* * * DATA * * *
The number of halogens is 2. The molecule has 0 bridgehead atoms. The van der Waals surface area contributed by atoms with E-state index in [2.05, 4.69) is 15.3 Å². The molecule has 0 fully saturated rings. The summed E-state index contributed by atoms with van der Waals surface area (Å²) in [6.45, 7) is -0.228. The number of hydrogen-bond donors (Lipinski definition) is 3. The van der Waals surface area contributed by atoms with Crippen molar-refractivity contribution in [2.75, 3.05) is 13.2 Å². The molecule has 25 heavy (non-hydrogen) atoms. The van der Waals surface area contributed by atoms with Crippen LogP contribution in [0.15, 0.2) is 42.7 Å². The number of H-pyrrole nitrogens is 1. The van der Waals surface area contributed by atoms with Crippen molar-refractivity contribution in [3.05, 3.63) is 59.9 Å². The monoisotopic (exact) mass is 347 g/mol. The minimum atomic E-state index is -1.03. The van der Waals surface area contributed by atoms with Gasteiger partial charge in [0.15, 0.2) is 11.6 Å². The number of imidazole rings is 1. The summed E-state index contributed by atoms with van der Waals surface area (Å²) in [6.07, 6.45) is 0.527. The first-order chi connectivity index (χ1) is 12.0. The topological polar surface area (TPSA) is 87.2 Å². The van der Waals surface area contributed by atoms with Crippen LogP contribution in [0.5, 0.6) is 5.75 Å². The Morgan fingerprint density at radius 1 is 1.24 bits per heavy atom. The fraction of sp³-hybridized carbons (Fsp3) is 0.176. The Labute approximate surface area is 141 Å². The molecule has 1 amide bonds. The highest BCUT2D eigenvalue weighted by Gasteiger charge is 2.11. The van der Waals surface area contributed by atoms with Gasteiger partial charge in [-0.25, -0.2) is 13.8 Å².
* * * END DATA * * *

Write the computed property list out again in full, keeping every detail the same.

The number of halogens is 2. The molecule has 0 bridgehead atoms. The van der Waals surface area contributed by atoms with E-state index in [2.05, 4.69) is 15.3 Å². The molecule has 0 fully saturated rings. The summed E-state index contributed by atoms with van der Waals surface area (Å²) in [6.45, 7) is -0.228. The number of hydrogen-bond donors (Lipinski definition) is 3. The van der Waals surface area contributed by atoms with Crippen molar-refractivity contribution in [2.75, 3.05) is 13.2 Å². The molecule has 25 heavy (non-hydrogen) atoms. The van der Waals surface area contributed by atoms with Crippen LogP contribution in [0.15, 0.2) is 42.7 Å². The number of H-pyrrole nitrogens is 1. The van der Waals surface area contributed by atoms with Crippen molar-refractivity contribution in [3.05, 3.63) is 59.9 Å². The monoisotopic (exact) mass is 347 g/mol. The minimum atomic E-state index is -1.03. The van der Waals surface area contributed by atoms with Gasteiger partial charge in [0.15, 0.2) is 11.6 Å². The number of imidazole rings is 1. The summed E-state index contributed by atoms with van der Waals surface area (Å²) in [6.07, 6.45) is 0.527. The first-order chi connectivity index (χ1) is 12.0. The topological polar surface area (TPSA) is 87.2 Å². The van der Waals surface area contributed by atoms with Crippen LogP contribution in [0.5, 0.6) is 5.75 Å². The Morgan fingerprint density at radius 1 is 1.24 bits per heavy atom. The fraction of sp³-hybridized carbons (Fsp3) is 0.176. The Labute approximate surface area is 141 Å². The molecule has 1 amide bonds. The highest BCUT2D eigenvalue weighted by Gasteiger charge is 2.11. The van der Waals surface area contributed by atoms with Gasteiger partial charge in [-0.25, -0.2) is 13.8 Å².